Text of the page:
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The ambiguity in the style of writing a function should not be confused with a multivalued function , which can (and should) be defined in a deterministic and unambiguous way. Several special functions still do not have established notations. Usually, the conversion to another notation requires to scale the argument or the resulting value; sometimes, the same name of the function is used, causing confusions. Examples of such underestablished functions:

Ambiguous expressions often appear in physical and mathematical texts. It is common practice to omit multiplication signs in mathematical expressions. Also, it is common to give the same name to a variable and a function, for example, f = f ( x ) {\displaystyle f=f(x)} . Then, if one sees f = f ( y + 1 ) {\displaystyle f=f(y+1)} , there is no way to distinguish whether it means f = f ( x ) {\displaystyle f=f(x)} multiplied by ( y + 1 ) {\displaystyle (y+1)} , or function f {\displaystyle f} evaluated at argument equal to ( y + 1 ) {\displaystyle (y+1)} . In each case of use of such notations, the reader is supposed to be able to perform the deduction and reveal the true meaning.

Therefore, for most practical purposes decision-makers are unlikely to need to rank pairs defined on more than two criteria, thereby reducing the burden on decision-makers. For example, approximately 95 explicit pairwise rankings are required for the value model referred to above with eight criteria and four categories each (and 2,047,516,416 undominated pairs to be ranked); 25 pairwise rankings for a model with five criteria and three categories each; and so on. [1] The real-world applications of PAPRIKA referred to earlier suggest that decision-makers are able to rank comfortably more than 50 and up to at least 100 pairs, and relatively quickly, and that this is sufficient for most applications.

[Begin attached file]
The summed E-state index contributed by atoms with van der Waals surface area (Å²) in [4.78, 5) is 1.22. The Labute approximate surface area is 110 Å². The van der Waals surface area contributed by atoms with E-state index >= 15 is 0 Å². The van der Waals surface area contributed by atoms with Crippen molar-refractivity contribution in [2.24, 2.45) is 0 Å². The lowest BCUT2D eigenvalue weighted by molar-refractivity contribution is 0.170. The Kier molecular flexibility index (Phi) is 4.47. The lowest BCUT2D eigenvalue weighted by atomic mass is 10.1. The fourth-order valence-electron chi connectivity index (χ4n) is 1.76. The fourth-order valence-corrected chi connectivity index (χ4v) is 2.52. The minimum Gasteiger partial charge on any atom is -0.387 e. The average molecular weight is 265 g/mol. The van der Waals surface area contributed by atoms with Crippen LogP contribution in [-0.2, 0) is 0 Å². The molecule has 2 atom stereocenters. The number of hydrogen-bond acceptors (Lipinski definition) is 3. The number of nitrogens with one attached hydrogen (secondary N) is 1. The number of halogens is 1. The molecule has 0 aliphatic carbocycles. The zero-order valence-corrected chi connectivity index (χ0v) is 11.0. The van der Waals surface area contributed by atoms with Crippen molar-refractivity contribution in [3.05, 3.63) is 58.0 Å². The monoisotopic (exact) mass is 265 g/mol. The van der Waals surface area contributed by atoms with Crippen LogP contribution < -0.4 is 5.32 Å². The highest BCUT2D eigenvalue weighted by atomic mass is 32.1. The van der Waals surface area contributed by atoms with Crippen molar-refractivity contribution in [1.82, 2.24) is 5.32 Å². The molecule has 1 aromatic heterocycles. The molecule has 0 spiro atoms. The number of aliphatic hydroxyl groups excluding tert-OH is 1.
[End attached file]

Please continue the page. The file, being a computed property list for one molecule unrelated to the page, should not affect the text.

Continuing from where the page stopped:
The PAPRIKA method’s closest theoretical antecedent is Pairwise Trade-off Analysis, Latest design sport shoes best low price men walking shoes Clearance From China 7JlaFbskkg
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. [70] Like the PAPRIKA method, Pairwise Trade-off Analysis is based on the idea that undominated pairs that are explicitly ranked by the decision-maker can be used to implicitly rank other undominated pairs. Pairwise Trade-off Analysis was abandoned in the late 1970s, however, because it lacked a method for systematically identifying implicitly ranked pairs.

The ZAPROS method (from Russian for ‘Closed Procedure Near References Situations’) was also proposed; men cleats sneakers outdoor long spikes soccer shoes for teenagers training football boots breathable in 2016 new design 2018 Unisex Discount Sale Discount Explore Cheap Sale Many Kinds Of Explore Online bLpIZbqcY
however, with respect to pairwise ranking all undominated pairs defined on two criteria “it is not efficient to try to obtain full information”. Free Shipping Choice Classic Striped Girls Crochet Dresses With Headband Baby Boutique Wholesale Dress Pay With Paypal Online i7X9JaRp
As explained in the present article, the PAPRIKA method overcomes this efficiency problem.

The PAPRIKA method can be easily demonstrated via the simple example of determining the point values (weights) on the criteria for a value model with just three criteria – denoted by ‘a’, ‘b’ and ‘c’ – and two categories within each criterion – ‘1’ and ‘2’, where 2 is the higher ranked category. [1]

This value model’s six point values (two for each criterion) can be represented by the variables a1, a2, b1, b2, c1, c2 (a2 > a1, b2 > b1, c2 > c1), and the eight possible alternatives (2 3 = 8) as ordered triples of the categories on the criteria (abc): 222, 221, 212, 122, 211, 121, 112, 111. These eight alternatives and their total score equations – derived by simply adding up the variables corresponding to the point values (which are as yet unknown: to be determined by the method being demonstrated here) – are listed in Table 2.

Undominated pairs are represented as ‘221 vs (versus) 212’ or, in terms of the total score equations, as ‘a2 + b2 + c1 vs a2 + b1 + c2’, etc. [Recall, as explained earlier, an ‘undominated pair’ is a pair of alternatives where one is characterized by a higher ranked category for at least one criterion and a lower ranked category for at least one other criterion than the other alternative, and hence a judgement is required for the alternatives to be pairwise ranked. Conversely, the alternatives in a ‘dominated pair’ (e.g. 121 vs 111 – corresponding to a1 + b2 + c1 vs a1 + b1 + c1) are inherently pairwise ranked due to one having a higher category for at least one criterion and none lower for the other criteria (and no matter what the point values are, given a2 > a1, b2 > b1 and c2 > c1, the pairwise ranking will always be the same).]

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